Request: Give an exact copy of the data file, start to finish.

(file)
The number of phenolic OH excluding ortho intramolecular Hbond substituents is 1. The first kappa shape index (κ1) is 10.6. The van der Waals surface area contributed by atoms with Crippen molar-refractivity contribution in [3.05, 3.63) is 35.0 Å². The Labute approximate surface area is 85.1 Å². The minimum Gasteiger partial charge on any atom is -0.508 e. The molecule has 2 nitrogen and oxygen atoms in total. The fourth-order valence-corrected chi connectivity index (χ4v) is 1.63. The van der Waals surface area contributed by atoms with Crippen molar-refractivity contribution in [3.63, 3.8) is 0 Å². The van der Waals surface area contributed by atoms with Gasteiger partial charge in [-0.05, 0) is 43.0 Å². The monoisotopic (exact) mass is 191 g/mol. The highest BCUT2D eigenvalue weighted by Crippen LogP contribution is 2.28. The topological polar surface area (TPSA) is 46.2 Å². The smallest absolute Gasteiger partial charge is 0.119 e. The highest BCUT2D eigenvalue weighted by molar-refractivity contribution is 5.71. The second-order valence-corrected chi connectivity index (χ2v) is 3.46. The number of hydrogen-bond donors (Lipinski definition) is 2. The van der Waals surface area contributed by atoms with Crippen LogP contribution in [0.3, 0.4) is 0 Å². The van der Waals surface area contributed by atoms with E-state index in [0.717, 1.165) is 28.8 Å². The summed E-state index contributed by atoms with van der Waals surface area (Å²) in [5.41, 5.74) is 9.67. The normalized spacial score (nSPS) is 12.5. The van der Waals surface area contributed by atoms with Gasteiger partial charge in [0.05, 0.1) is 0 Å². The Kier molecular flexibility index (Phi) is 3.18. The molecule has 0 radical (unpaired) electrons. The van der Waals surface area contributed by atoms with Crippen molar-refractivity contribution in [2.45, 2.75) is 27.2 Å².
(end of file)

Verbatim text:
The number of phenolic OH excluding ortho intramolecular Hbond substituents is 1. The first kappa shape index (κ1) is 10.6. The van der Waals surface area contributed by atoms with Crippen molar-refractivity contribution in [3.05, 3.63) is 35.0 Å². The Labute approximate surface area is 85.1 Å². The minimum Gasteiger partial charge on any atom is -0.508 e. The molecule has 2 nitrogen and oxygen atoms in total. The fourth-order valence-corrected chi connectivity index (χ4v) is 1.63. The van der Waals surface area contributed by atoms with Crippen molar-refractivity contribution in [3.63, 3.8) is 0 Å². The van der Waals surface area contributed by atoms with Gasteiger partial charge in [-0.05, 0) is 43.0 Å². The monoisotopic (exact) mass is 191 g/mol. The highest BCUT2D eigenvalue weighted by Crippen LogP contribution is 2.28. The topological polar surface area (TPSA) is 46.2 Å². The smallest absolute Gasteiger partial charge is 0.119 e. The highest BCUT2D eigenvalue weighted by molar-refractivity contribution is 5.71. The second-order valence-corrected chi connectivity index (χ2v) is 3.46. The number of hydrogen-bond donors (Lipinski definition) is 2. The van der Waals surface area contributed by atoms with Crippen LogP contribution in [0.3, 0.4) is 0 Å². The van der Waals surface area contributed by atoms with E-state index in [0.717, 1.165) is 28.8 Å². The summed E-state index contributed by atoms with van der Waals surface area (Å²) in [5.41, 5.74) is 9.67. The normalized spacial score (nSPS) is 12.5. The van der Waals surface area contributed by atoms with Gasteiger partial charge in [0.05, 0.1) is 0 Å². The Kier molecular flexibility index (Phi) is 3.18. The molecule has 0 radical (unpaired) electrons. The van der Waals surface area contributed by atoms with Crippen molar-refractivity contribution in [2.45, 2.75) is 27.2 Å².